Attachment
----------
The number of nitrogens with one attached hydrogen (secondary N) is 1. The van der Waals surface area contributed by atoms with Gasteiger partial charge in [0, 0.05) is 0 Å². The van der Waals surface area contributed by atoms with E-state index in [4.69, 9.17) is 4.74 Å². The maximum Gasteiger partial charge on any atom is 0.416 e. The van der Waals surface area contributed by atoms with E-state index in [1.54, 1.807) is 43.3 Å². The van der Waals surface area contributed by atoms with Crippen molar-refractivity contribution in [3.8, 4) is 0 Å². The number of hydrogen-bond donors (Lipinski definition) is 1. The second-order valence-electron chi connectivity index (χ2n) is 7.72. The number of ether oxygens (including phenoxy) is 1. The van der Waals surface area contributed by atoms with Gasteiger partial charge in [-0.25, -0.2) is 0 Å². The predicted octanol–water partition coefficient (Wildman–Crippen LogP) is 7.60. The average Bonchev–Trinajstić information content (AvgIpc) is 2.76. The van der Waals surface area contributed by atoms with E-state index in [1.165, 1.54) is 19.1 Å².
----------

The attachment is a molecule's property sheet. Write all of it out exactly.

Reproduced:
The number of nitrogens with one attached hydrogen (secondary N) is 1. The van der Waals surface area contributed by atoms with Gasteiger partial charge in [0, 0.05) is 0 Å². The van der Waals surface area contributed by atoms with E-state index in [4.69, 9.17) is 4.74 Å². The maximum Gasteiger partial charge on any atom is 0.416 e. The van der Waals surface area contributed by atoms with E-state index in [1.54, 1.807) is 43.3 Å². The van der Waals surface area contributed by atoms with Crippen molar-refractivity contribution in [3.8, 4) is 0 Å². The number of hydrogen-bond donors (Lipinski definition) is 1. The second-order valence-electron chi connectivity index (χ2n) is 7.72. The number of ether oxygens (including phenoxy) is 1. The van der Waals surface area contributed by atoms with Gasteiger partial charge in [-0.25, -0.2) is 0 Å². The predicted octanol–water partition coefficient (Wildman–Crippen LogP) is 7.60. The average Bonchev–Trinajstić information content (AvgIpc) is 2.76. The van der Waals surface area contributed by atoms with E-state index in [1.165, 1.54) is 19.1 Å².